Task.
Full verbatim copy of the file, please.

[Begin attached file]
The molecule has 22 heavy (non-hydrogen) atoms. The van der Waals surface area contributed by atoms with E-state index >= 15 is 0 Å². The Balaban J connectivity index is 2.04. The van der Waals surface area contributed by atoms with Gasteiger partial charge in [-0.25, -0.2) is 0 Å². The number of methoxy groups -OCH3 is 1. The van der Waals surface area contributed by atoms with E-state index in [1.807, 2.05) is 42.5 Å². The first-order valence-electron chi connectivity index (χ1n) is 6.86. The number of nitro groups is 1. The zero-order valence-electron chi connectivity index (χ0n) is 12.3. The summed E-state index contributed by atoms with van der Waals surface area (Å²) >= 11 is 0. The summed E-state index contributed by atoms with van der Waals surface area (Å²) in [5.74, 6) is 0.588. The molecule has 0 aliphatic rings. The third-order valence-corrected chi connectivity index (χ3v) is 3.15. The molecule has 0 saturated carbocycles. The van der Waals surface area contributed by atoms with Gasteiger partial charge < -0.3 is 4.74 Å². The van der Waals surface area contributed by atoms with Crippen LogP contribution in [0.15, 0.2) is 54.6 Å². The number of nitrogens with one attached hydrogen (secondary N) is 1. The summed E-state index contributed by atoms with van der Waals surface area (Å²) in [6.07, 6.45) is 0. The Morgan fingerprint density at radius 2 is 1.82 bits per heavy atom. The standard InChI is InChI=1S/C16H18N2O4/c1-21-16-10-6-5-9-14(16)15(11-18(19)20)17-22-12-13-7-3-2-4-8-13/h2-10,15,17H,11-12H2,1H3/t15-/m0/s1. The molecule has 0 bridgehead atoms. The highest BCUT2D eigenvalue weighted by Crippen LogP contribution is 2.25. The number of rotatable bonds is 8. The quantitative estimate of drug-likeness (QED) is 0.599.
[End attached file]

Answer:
The molecule has 22 heavy (non-hydrogen) atoms. The van der Waals surface area contributed by atoms with E-state index >= 15 is 0 Å². The Balaban J connectivity index is 2.04. The van der Waals surface area contributed by atoms with Gasteiger partial charge in [-0.25, -0.2) is 0 Å². The number of methoxy groups -OCH3 is 1. The van der Waals surface area contributed by atoms with E-state index in [1.807, 2.05) is 42.5 Å². The first-order valence-electron chi connectivity index (χ1n) is 6.86. The number of nitro groups is 1. The zero-order valence-electron chi connectivity index (χ0n) is 12.3. The summed E-state index contributed by atoms with van der Waals surface area (Å²) >= 11 is 0. The summed E-state index contributed by atoms with van der Waals surface area (Å²) in [5.74, 6) is 0.588. The molecule has 0 aliphatic rings. The third-order valence-corrected chi connectivity index (χ3v) is 3.15. The molecule has 0 saturated carbocycles. The van der Waals surface area contributed by atoms with Gasteiger partial charge < -0.3 is 4.74 Å². The van der Waals surface area contributed by atoms with Crippen LogP contribution in [0.15, 0.2) is 54.6 Å². The number of nitrogens with one attached hydrogen (secondary N) is 1. The summed E-state index contributed by atoms with van der Waals surface area (Å²) in [6.07, 6.45) is 0. The Morgan fingerprint density at radius 2 is 1.82 bits per heavy atom. The standard InChI is InChI=1S/C16H18N2O4/c1-21-16-10-6-5-9-14(16)15(11-18(19)20)17-22-12-13-7-3-2-4-8-13/h2-10,15,17H,11-12H2,1H3/t15-/m0/s1. The molecule has 0 bridgehead atoms. The highest BCUT2D eigenvalue weighted by Crippen LogP contribution is 2.25. The number of rotatable bonds is 8. The quantitative estimate of drug-likeness (QED) is 0.599.